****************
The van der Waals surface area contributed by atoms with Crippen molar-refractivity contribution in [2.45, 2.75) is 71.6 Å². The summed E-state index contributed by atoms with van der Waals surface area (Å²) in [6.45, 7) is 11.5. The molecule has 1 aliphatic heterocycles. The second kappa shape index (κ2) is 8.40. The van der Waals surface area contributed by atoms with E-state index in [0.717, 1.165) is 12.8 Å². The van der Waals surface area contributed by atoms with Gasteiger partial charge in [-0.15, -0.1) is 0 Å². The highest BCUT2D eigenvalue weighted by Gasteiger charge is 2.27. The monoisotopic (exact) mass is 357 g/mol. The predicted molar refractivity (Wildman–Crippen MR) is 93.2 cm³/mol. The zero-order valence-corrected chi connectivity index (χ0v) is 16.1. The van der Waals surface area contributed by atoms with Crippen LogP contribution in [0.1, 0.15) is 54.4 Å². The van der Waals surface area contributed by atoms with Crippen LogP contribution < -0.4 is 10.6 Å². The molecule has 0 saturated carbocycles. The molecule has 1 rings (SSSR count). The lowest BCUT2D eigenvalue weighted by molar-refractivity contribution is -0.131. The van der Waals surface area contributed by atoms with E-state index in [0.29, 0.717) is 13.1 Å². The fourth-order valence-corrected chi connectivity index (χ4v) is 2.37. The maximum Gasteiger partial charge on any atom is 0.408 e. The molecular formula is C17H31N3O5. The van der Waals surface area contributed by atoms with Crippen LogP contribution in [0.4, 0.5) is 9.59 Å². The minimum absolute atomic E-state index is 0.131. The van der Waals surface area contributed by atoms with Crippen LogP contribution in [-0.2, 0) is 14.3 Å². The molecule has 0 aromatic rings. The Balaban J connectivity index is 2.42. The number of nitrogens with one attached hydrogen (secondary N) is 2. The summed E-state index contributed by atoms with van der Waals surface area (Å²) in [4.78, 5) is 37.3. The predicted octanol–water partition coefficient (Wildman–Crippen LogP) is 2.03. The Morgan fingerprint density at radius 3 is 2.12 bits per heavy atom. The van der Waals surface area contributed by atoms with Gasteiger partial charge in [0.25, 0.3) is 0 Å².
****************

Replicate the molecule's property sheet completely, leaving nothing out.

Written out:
The van der Waals surface area contributed by atoms with Crippen molar-refractivity contribution in [2.45, 2.75) is 71.6 Å². The summed E-state index contributed by atoms with van der Waals surface area (Å²) in [6.45, 7) is 11.5. The molecule has 1 aliphatic heterocycles. The second kappa shape index (κ2) is 8.40. The van der Waals surface area contributed by atoms with E-state index in [0.717, 1.165) is 12.8 Å². The van der Waals surface area contributed by atoms with Gasteiger partial charge in [-0.15, -0.1) is 0 Å². The highest BCUT2D eigenvalue weighted by Gasteiger charge is 2.27. The monoisotopic (exact) mass is 357 g/mol. The predicted molar refractivity (Wildman–Crippen MR) is 93.2 cm³/mol. The zero-order valence-corrected chi connectivity index (χ0v) is 16.1. The van der Waals surface area contributed by atoms with Crippen LogP contribution in [0.1, 0.15) is 54.4 Å². The van der Waals surface area contributed by atoms with Crippen LogP contribution < -0.4 is 10.6 Å². The molecule has 0 saturated carbocycles. The molecule has 1 rings (SSSR count). The lowest BCUT2D eigenvalue weighted by molar-refractivity contribution is -0.131. The van der Waals surface area contributed by atoms with E-state index in [0.29, 0.717) is 13.1 Å². The fourth-order valence-corrected chi connectivity index (χ4v) is 2.37. The maximum Gasteiger partial charge on any atom is 0.408 e. The molecular formula is C17H31N3O5. The van der Waals surface area contributed by atoms with Crippen LogP contribution in [0.4, 0.5) is 9.59 Å². The minimum absolute atomic E-state index is 0.131. The van der Waals surface area contributed by atoms with Crippen LogP contribution in [-0.2, 0) is 14.3 Å². The molecule has 0 aromatic rings. The Balaban J connectivity index is 2.42. The number of nitrogens with one attached hydrogen (secondary N) is 2. The summed E-state index contributed by atoms with van der Waals surface area (Å²) in [4.78, 5) is 37.3. The predicted octanol–water partition coefficient (Wildman–Crippen LogP) is 2.03. The Morgan fingerprint density at radius 3 is 2.12 bits per heavy atom. The van der Waals surface area contributed by atoms with Gasteiger partial charge in [0.25, 0.3) is 0 Å².